“The day will come when the words of Shakespeare are no longer known. The day will come, perhaps sooner, when all the words on the internet, in every language, have disappeared. These very words, and all the words we have read and written, will no longer exist. Oh, for a long time they may be on a hard drive somewhere, one able to store the entirety of the web. But not forever. Not even close. A word not read is like the proverbial tree falling in the forest. The word existed, the tree fell, but without witness, what does it mean?”

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  16. John said on February 11, 2009 at 12:18 pm

    I saw Dead Reckoning about a month ago on either AMC or TCM. That is a great film noir. But of course, I agree with Brian about the nudity thing.

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  17. Gasman said on February 11, 2009 at 12:37 pm

    Wow, a “gay sex scandal [that] features a Breedlove, a Ball, and a Wiener.” Insert your own joke here.

    The Slate article is a good look at double standards among liberals. I am a dyed-in-the-wool, bloody knuckle liberal, but we do not advance our cause when we excuse moral transgressions among our own. Portland Mayor Sam Adams is an avowed liar. He is also about as credible as Ted Haggard. Ted famously bought both meth and a male hooker, but claimed he did neither. Likewise, Adams would have us believe that he lied to cover up a platonic relationship with an underage boy.

    If Portland Mayor Sam Adams were straight and it was Barbie Breedlove instead of Beau, I think there’d be even more outrage. “Lock up your daughters, here comes the Mayor!” He’d have been out of office within 24 hours of the scandal breaking.

    If we believe in total equality, then any member of a historically oppressed group is also capable of the worst accomplishments of white men, as well as their best. The heights and depths of human dignity and depravity are equally available to all. It is not the color of our skin, our ethnicity, our gender, our religion, or our sexual orientation that determines the quality of an individual’s humanity. Rather, it is as Martin Luther King, Jr. described, “the content of our character.”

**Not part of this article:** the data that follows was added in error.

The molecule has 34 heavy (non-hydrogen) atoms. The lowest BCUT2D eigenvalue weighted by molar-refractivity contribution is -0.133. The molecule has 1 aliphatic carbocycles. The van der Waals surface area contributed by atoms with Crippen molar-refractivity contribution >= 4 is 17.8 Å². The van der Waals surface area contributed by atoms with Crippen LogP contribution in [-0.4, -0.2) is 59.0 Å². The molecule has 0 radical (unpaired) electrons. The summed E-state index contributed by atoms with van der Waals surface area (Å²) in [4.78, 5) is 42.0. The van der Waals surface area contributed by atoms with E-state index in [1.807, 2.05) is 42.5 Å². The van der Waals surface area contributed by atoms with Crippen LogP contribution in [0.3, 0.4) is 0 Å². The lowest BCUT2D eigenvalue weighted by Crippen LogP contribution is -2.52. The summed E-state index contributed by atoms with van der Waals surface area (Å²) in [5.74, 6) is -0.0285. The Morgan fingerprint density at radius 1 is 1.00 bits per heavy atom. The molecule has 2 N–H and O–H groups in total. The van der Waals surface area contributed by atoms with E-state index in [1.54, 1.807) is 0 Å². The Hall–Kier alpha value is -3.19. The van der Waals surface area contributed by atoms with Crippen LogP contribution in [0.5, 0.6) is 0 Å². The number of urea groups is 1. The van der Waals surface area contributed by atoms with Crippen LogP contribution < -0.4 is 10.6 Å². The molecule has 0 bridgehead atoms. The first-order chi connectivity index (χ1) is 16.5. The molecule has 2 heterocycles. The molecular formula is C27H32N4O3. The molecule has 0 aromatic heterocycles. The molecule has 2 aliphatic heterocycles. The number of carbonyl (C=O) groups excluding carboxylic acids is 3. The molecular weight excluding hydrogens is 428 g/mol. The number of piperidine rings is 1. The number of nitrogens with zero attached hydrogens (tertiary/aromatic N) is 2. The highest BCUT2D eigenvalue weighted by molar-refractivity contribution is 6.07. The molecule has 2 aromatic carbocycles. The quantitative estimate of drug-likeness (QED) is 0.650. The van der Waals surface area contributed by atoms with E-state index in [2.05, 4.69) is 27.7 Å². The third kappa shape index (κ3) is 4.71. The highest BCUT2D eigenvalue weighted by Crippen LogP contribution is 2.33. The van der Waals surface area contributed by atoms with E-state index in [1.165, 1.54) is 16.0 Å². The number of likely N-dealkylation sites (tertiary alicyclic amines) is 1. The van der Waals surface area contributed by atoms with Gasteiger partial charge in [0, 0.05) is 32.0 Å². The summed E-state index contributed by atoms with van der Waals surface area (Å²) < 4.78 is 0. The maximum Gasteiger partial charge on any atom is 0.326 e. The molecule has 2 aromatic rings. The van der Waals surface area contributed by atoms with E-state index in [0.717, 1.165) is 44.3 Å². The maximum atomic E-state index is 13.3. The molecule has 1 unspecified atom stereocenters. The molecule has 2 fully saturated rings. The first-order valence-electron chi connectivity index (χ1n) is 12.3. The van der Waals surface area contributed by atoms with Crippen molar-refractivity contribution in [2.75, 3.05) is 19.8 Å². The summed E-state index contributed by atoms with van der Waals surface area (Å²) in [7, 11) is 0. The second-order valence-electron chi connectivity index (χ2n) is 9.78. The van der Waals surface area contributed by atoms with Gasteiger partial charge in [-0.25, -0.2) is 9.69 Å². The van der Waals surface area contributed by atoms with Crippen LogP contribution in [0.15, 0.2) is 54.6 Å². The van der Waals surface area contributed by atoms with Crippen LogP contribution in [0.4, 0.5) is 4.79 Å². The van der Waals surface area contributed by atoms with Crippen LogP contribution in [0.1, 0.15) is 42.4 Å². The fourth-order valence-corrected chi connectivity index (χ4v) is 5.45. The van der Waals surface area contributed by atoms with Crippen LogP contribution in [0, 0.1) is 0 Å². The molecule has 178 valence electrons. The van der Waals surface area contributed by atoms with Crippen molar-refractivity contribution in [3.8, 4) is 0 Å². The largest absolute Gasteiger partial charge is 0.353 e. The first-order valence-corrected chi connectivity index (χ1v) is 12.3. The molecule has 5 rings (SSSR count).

The content of Mayor Sam Adam’s character has clearly been found to be wanting in the extreme. Gay or straight, he should go.

    Let’s here it for the old dogs! Two of my three pack-mates are seniors. It’s good to see Westminster attack canine ageism head on.

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  18. MichaelG said on February 11, 2009 at 12:41 pm

    Sniper-in-Chief here. I was unaware that Kathleen Turner’s appearance was attributable to illness and medication. Consider this an official retraction. I certainly wouldn’t have made negative comments had I known.

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  19. moe99 said on February 11, 2009 at 1:22 pm

    food news from Indianapolis and it is not good. So which of the microwave popcorns use diacetyl?

    And of course, popcorn has to do with movies in a big way.

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  20. Jolene said on February 11, 2009 at 1:22 pm

    Here’s a question, Michael. Why make those comments anyway? How many people get better-looking as they get older? In particular, how many women?

    I know it’s just us chickens, here, and that you weren’t saying anything directly insulting, but I found the comments re Turner’s looks disturbing.

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  21. Jeff (the mild-mannered one) said on February 11, 2009 at 1:33 pm

    My wife does, Jolene! I haven’t read any of the Jessica Simpson articles, just seen a dozen magazine cover shots, and i’m still baffled. What was that all about? Attractive woman, even if i’m told she doesn’t know much about tuna and curses football teams (but apparently the right ones).

    Brian, the crop duster scene in “North by Northwest” was shot outside of Kentland, Indiana, a couple miles west of US 41. Where it’s a bit flat, and they grow a little corn. Alternating every third year with soybeans, but maybe not back in the early 50’s.

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  22. brian stouder said on February 11, 2009 at 2:00 pm